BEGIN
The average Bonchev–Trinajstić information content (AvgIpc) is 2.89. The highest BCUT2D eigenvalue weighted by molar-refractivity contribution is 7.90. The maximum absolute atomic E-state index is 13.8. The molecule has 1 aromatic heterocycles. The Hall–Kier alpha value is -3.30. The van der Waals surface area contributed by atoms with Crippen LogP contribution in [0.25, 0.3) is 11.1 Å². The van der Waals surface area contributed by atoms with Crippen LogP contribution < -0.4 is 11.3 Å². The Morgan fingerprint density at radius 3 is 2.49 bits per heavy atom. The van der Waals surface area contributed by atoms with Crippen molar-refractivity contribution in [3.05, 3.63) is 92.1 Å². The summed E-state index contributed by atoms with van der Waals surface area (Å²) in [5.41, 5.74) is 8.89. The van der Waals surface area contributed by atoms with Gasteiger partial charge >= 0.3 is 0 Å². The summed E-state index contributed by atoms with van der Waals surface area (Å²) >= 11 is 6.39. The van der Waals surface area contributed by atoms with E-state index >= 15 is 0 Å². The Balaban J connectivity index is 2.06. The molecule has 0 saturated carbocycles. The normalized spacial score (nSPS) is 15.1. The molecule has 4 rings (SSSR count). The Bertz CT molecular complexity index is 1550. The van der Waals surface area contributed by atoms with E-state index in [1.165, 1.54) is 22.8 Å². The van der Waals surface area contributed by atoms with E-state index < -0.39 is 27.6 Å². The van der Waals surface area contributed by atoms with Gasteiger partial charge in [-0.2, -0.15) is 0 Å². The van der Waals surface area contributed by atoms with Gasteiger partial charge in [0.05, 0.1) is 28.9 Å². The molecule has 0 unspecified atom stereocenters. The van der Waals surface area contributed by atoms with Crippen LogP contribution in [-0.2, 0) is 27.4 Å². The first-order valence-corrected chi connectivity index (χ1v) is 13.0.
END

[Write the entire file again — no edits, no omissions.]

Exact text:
The average Bonchev–Trinajstić information content (AvgIpc) is 2.89. The highest BCUT2D eigenvalue weighted by molar-refractivity contribution is 7.90. The maximum absolute atomic E-state index is 13.8. The molecule has 1 aromatic heterocycles. The Hall–Kier alpha value is -3.30. The van der Waals surface area contributed by atoms with Crippen LogP contribution in [0.25, 0.3) is 11.1 Å². The van der Waals surface area contributed by atoms with Crippen LogP contribution < -0.4 is 11.3 Å². The Morgan fingerprint density at radius 3 is 2.49 bits per heavy atom. The van der Waals surface area contributed by atoms with Crippen molar-refractivity contribution in [3.05, 3.63) is 92.1 Å². The summed E-state index contributed by atoms with van der Waals surface area (Å²) in [5.41, 5.74) is 8.89. The van der Waals surface area contributed by atoms with Gasteiger partial charge >= 0.3 is 0 Å². The summed E-state index contributed by atoms with van der Waals surface area (Å²) >= 11 is 6.39. The van der Waals surface area contributed by atoms with E-state index >= 15 is 0 Å². The Balaban J connectivity index is 2.06. The molecule has 0 saturated carbocycles. The normalized spacial score (nSPS) is 15.1. The molecule has 4 rings (SSSR count). The Bertz CT molecular complexity index is 1550. The van der Waals surface area contributed by atoms with E-state index in [1.165, 1.54) is 22.8 Å². The van der Waals surface area contributed by atoms with E-state index < -0.39 is 27.6 Å². The van der Waals surface area contributed by atoms with Gasteiger partial charge in [-0.2, -0.15) is 0 Å². The van der Waals surface area contributed by atoms with Gasteiger partial charge in [0.05, 0.1) is 28.9 Å². The molecule has 0 unspecified atom stereocenters. The van der Waals surface area contributed by atoms with Crippen LogP contribution in [-0.2, 0) is 27.4 Å². The first-order valence-corrected chi connectivity index (χ1v) is 13.0.